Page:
Spanish Friday: Publicidad Engañosa


Cadejo-Brewing-Company.jpgCadejo-Brewing-Company.jpg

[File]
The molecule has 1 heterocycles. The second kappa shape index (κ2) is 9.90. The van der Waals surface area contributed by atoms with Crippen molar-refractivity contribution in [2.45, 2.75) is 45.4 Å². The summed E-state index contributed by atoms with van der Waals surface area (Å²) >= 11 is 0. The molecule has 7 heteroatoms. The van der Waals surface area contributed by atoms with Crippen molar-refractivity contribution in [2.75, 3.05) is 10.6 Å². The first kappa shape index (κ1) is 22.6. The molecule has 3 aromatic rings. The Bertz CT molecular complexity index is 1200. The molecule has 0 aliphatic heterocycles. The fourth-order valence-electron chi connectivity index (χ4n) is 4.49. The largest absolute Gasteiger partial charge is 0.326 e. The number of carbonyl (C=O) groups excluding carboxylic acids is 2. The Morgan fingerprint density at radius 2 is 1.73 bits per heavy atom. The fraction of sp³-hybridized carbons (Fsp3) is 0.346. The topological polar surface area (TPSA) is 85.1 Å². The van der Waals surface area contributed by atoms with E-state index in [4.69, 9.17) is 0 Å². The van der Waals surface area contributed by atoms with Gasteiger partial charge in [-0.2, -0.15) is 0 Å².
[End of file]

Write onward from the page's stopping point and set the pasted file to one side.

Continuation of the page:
spanish friday, latina-ish, learning spanish Today is Spanish Friday: Blog post in Spanish; English translation below.Antes del medio maratón el fin de semana pasado, tuve que comprar Gu (gel de energía) para tomar durante la carrera. Yo había visto una tienda se llama “Maratón” en el camino al trabajo y finalmente fui a verla.Naturalmente, yo creía que una tienda que se llama “Maratón” vende cosas para correr. Pero no, solo tiene cosas para jugar al tenis.el salvador brewery, el salvador craft beer, cadejo brewing, el salvador beer, el salvador microbrewEsta semana, Kail y yo fuimos al cenar y nos encontramos cerca de una nueva cervecería local, Cadejo Brewing Company. Habíamos visto muchos anuncios alrededor la ciudad pero no sabíamos donde estaba.También, yo había visto mensajes en su página de Facebook — una cuenta atrás — sobre su apertura. La foto arriba tenía una leyenda que decía, “¡T-1, a un día de nuestra apertura!”Pues la vi el domingo, y el lunes estábamos allá. Pero la cervecería no estaba abierta — hubo un evento privado “para la familia” (nos dijeron) para celebrar la apertura.¿Por qué promovería un evento privado en su página de Facebook? Me parece que yo no entendí. (En su defensa, su cerveza ahorita está ofrecida en muchos restaurantes y bars alrededor la ciudad.) Y por qué llama una tienda de tenis “maratón” y no algo así como, “partido”? Algunas cosas no tienen sentido.Como una delicatessen que no hace sandwiches. (Otra historia corta: Esta semana fui a una delicatessen — que tiene una señal que dice “delicatessen” — pensando que pude pedir un sandwich para llevar durante almuerzo. Pero la delicatessen no vende comida preparada, solo para cocinar en casa.)La moraleja de la historia: No confie en todo que ve. ¿Ha sido engañado por publicidad engañosa?English TranslationBefore the half marathon last weekend, I had to buy Gu (energy gel) to take during the race. I had seen a store called “Marathon” on the way to work and finally I went to see it.Naturally, I thought that a store called “Marathon” sells things for running. But no, it only sells things for playing tennis.This week, Kail and I went to dinner and found ourselves near a new local brewery, Cadejo Brewing Company. We had seen many advertisements around the city but didn’t know where it was.Also, I had seen messages on their Facebook page — a countdown — about their opening. The photo above had a caption that said, “T-minus one day until our opening!”Well I saw it on Sunday, and Monday we were there. But the brewery wasn’t open — there was a private event “for the family” (we were told) to celebrate the opening.Why publicize a private event on your Facebook page? It seems I didn’t understand. (In their defense, their beer is now offered at many restaurants and bars around the city.) And why call a tennis store “marathon” and not something like “match”? Some things don’t make sense.Like a delicatessen that doesn’t make sandwiches. (Another short story: This week I went to a delicatessen — that has a sign that says “delicatessen” — thinking I could order a sandwich to go for lunch. But the deli doesn’t sell prepared food, only food to cook at home.)The moral of the story: Don’t trust everything you see. Have you been tricked by false advertising?